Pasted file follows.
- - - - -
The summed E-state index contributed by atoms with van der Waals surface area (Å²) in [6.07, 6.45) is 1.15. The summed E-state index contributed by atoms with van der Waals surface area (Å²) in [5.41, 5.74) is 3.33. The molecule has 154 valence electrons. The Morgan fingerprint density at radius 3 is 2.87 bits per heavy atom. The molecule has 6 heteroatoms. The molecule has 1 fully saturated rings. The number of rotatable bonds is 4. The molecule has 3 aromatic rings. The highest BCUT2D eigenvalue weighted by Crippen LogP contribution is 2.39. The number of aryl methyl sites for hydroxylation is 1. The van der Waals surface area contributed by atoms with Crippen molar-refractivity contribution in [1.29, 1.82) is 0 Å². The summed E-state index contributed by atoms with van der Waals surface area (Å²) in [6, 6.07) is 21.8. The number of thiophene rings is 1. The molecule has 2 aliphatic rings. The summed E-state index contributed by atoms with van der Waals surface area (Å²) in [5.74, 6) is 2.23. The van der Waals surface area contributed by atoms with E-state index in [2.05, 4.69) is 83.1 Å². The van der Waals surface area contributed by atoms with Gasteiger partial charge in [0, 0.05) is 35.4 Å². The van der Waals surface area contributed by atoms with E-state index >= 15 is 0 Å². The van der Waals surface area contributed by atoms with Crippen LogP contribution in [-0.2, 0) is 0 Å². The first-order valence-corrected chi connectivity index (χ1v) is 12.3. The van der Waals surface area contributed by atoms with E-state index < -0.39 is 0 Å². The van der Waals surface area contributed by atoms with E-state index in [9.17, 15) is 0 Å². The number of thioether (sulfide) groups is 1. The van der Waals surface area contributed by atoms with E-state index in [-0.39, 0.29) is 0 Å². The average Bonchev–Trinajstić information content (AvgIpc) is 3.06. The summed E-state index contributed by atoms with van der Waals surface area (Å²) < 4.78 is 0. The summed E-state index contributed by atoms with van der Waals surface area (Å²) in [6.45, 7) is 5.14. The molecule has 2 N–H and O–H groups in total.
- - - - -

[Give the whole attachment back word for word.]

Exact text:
The summed E-state index contributed by atoms with van der Waals surface area (Å²) in [6.07, 6.45) is 1.15. The summed E-state index contributed by atoms with van der Waals surface area (Å²) in [5.41, 5.74) is 3.33. The molecule has 154 valence electrons. The Morgan fingerprint density at radius 3 is 2.87 bits per heavy atom. The molecule has 6 heteroatoms. The molecule has 1 fully saturated rings. The number of rotatable bonds is 4. The molecule has 3 aromatic rings. The highest BCUT2D eigenvalue weighted by Crippen LogP contribution is 2.39. The number of aryl methyl sites for hydroxylation is 1. The van der Waals surface area contributed by atoms with Crippen molar-refractivity contribution in [1.29, 1.82) is 0 Å². The summed E-state index contributed by atoms with van der Waals surface area (Å²) in [6, 6.07) is 21.8. The number of thiophene rings is 1. The molecule has 2 aliphatic rings. The summed E-state index contributed by atoms with van der Waals surface area (Å²) in [5.74, 6) is 2.23. The van der Waals surface area contributed by atoms with E-state index in [2.05, 4.69) is 83.1 Å². The van der Waals surface area contributed by atoms with Gasteiger partial charge in [0, 0.05) is 35.4 Å². The van der Waals surface area contributed by atoms with E-state index >= 15 is 0 Å². The van der Waals surface area contributed by atoms with Crippen LogP contribution in [-0.2, 0) is 0 Å². The first-order valence-corrected chi connectivity index (χ1v) is 12.3. The van der Waals surface area contributed by atoms with E-state index < -0.39 is 0 Å². The van der Waals surface area contributed by atoms with E-state index in [9.17, 15) is 0 Å². The number of thioether (sulfide) groups is 1. The van der Waals surface area contributed by atoms with E-state index in [-0.39, 0.29) is 0 Å². The average Bonchev–Trinajstić information content (AvgIpc) is 3.06. The summed E-state index contributed by atoms with van der Waals surface area (Å²) < 4.78 is 0. The summed E-state index contributed by atoms with van der Waals surface area (Å²) in [6.45, 7) is 5.14. The molecule has 2 N–H and O–H groups in total.